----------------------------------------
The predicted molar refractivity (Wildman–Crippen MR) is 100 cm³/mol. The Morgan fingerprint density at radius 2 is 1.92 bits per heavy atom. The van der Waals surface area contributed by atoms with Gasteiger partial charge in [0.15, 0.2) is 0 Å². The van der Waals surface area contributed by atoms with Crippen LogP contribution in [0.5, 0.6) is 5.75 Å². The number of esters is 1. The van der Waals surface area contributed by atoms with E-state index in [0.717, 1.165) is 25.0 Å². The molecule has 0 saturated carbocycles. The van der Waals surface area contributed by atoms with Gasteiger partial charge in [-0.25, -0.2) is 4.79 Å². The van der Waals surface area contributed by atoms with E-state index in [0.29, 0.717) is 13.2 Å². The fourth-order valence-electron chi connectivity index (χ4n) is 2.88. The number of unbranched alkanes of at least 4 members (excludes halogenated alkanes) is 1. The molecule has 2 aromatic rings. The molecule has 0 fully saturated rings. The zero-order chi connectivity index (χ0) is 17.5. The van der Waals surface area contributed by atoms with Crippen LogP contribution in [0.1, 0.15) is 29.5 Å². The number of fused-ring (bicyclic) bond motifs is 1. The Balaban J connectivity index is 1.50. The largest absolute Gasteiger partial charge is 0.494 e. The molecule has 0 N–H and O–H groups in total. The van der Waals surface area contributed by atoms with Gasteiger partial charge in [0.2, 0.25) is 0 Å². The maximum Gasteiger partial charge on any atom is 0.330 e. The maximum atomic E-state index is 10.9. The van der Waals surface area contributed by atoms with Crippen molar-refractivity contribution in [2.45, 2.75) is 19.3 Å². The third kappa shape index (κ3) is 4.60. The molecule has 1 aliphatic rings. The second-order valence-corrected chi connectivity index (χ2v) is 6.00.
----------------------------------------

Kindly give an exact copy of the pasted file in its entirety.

The predicted molar refractivity (Wildman–Crippen MR) is 100 cm³/mol. The Morgan fingerprint density at radius 2 is 1.92 bits per heavy atom. The van der Waals surface area contributed by atoms with Gasteiger partial charge in [0.15, 0.2) is 0 Å². The van der Waals surface area contributed by atoms with Crippen LogP contribution in [0.5, 0.6) is 5.75 Å². The number of esters is 1. The van der Waals surface area contributed by atoms with E-state index in [0.717, 1.165) is 25.0 Å². The molecule has 0 saturated carbocycles. The van der Waals surface area contributed by atoms with Gasteiger partial charge in [-0.25, -0.2) is 4.79 Å². The van der Waals surface area contributed by atoms with E-state index in [0.29, 0.717) is 13.2 Å². The fourth-order valence-electron chi connectivity index (χ4n) is 2.88. The number of unbranched alkanes of at least 4 members (excludes halogenated alkanes) is 1. The molecule has 2 aromatic rings. The molecule has 0 fully saturated rings. The zero-order chi connectivity index (χ0) is 17.5. The van der Waals surface area contributed by atoms with Crippen LogP contribution in [0.1, 0.15) is 29.5 Å². The number of fused-ring (bicyclic) bond motifs is 1. The Balaban J connectivity index is 1.50. The largest absolute Gasteiger partial charge is 0.494 e. The molecule has 0 N–H and O–H groups in total. The van der Waals surface area contributed by atoms with Gasteiger partial charge in [0.2, 0.25) is 0 Å². The maximum Gasteiger partial charge on any atom is 0.330 e. The maximum atomic E-state index is 10.9. The van der Waals surface area contributed by atoms with Crippen molar-refractivity contribution in [2.45, 2.75) is 19.3 Å². The third kappa shape index (κ3) is 4.60. The molecule has 1 aliphatic rings. The second-order valence-corrected chi connectivity index (χ2v) is 6.00.